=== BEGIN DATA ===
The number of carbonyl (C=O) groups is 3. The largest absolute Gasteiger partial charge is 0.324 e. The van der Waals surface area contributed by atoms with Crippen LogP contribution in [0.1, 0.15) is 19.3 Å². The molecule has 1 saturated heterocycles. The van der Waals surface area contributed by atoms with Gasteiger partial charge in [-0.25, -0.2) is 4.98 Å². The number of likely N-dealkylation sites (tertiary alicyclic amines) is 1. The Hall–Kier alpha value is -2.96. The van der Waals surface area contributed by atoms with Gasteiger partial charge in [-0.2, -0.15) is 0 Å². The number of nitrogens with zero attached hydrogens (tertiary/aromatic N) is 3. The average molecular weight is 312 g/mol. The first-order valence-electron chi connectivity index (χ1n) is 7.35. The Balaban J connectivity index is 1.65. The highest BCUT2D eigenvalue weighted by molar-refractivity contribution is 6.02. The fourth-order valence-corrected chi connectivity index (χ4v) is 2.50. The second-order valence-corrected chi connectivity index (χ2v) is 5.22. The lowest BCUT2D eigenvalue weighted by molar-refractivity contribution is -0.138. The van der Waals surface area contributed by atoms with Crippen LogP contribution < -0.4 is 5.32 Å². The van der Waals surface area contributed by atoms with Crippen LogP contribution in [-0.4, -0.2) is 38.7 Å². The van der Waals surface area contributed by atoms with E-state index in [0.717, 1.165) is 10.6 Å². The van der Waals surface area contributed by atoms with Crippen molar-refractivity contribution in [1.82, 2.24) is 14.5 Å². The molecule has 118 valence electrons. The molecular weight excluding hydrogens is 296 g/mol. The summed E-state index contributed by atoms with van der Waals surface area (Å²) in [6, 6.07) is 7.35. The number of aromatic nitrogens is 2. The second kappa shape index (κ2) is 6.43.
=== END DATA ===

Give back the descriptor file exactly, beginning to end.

The number of carbonyl (C=O) groups is 3. The largest absolute Gasteiger partial charge is 0.324 e. The van der Waals surface area contributed by atoms with Crippen LogP contribution in [0.1, 0.15) is 19.3 Å². The molecule has 1 saturated heterocycles. The van der Waals surface area contributed by atoms with Gasteiger partial charge in [-0.25, -0.2) is 4.98 Å². The number of likely N-dealkylation sites (tertiary alicyclic amines) is 1. The Hall–Kier alpha value is -2.96. The van der Waals surface area contributed by atoms with Gasteiger partial charge in [-0.2, -0.15) is 0 Å². The number of nitrogens with zero attached hydrogens (tertiary/aromatic N) is 3. The average molecular weight is 312 g/mol. The first-order valence-electron chi connectivity index (χ1n) is 7.35. The Balaban J connectivity index is 1.65. The highest BCUT2D eigenvalue weighted by molar-refractivity contribution is 6.02. The fourth-order valence-corrected chi connectivity index (χ4v) is 2.50. The second-order valence-corrected chi connectivity index (χ2v) is 5.22. The lowest BCUT2D eigenvalue weighted by molar-refractivity contribution is -0.138. The van der Waals surface area contributed by atoms with Crippen LogP contribution < -0.4 is 5.32 Å². The van der Waals surface area contributed by atoms with Crippen LogP contribution in [-0.4, -0.2) is 38.7 Å². The van der Waals surface area contributed by atoms with E-state index in [0.717, 1.165) is 10.6 Å². The van der Waals surface area contributed by atoms with Crippen molar-refractivity contribution in [1.82, 2.24) is 14.5 Å². The molecule has 118 valence electrons. The molecular weight excluding hydrogens is 296 g/mol. The summed E-state index contributed by atoms with van der Waals surface area (Å²) in [6, 6.07) is 7.35. The number of aromatic nitrogens is 2. The second kappa shape index (κ2) is 6.43.